An article in the Fort Worth Star-Telegram highlighted a lucrative new program for Lockheed Martin. The US government recently awarded the Fort Worth-based military contractor a $1.85 billion contract to upgrade 145 Taiwanese F16s, nearly a 50 percent markup per plane more than the South Korean government is paying the British-based BAE Systems for its upgrades.
Lockheed pursued the South Korean deal but couldn’t explain why BAE won the contract. It may have something to do with Lockheed charging $12.75 million per upgrade, while BAE charges $8.6 million. Lockheed has 40 years of knowledge and experience building its weapons systems, so it may have a better forecast of the cost for making upgrades to the plane it built. Or maybe Lockheed could charge that much because their rent seeking could secure them a hefty chunk of corporate welfare. Even still, the justification for these upgrades seems suspect, at best, and are more likely to heighten international tensions than subdue them.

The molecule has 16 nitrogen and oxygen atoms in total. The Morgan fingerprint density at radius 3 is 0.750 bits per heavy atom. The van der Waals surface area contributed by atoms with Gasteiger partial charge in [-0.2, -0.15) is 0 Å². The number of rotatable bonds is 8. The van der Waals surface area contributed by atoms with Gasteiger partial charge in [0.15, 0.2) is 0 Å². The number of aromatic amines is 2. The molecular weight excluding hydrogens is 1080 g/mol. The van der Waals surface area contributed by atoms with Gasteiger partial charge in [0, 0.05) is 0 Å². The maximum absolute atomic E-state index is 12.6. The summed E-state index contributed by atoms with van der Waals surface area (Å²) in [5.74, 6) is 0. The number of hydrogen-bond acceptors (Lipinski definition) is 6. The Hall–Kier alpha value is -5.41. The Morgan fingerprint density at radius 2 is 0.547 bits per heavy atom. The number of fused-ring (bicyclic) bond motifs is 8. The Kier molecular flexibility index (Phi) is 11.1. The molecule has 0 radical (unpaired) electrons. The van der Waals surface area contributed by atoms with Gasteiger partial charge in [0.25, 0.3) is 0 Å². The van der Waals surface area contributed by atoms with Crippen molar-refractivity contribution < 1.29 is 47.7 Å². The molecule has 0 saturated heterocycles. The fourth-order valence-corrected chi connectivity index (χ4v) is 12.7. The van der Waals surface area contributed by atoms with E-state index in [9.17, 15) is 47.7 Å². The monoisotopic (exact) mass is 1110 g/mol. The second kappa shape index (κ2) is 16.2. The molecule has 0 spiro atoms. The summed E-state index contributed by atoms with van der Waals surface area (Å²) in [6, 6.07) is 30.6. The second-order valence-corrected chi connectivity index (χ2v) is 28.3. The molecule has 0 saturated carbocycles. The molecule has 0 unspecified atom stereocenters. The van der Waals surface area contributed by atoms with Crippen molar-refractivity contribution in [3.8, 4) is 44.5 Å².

The biggest presumed military threats to those nations, the Chinese and North Korean governments, are in periods of leadership transition. In adopting a non-interventionist American foreign policy, the reduction in threat would give a card for dovish Chinese and North Koreans to play in persuading those in the political hierarchy to promote planners wanting to divert revenue to social spending from military spending. The assumption made by military strategists is that South Korea and Taiwan will become more authoritarian if they don’t have American power to buttress their foreboding neighbor. The opposite is likely to take place though. By continuing to subsidize the projection of American military power, it muffles the more dovish voices in those isolated nations like China and North Korea.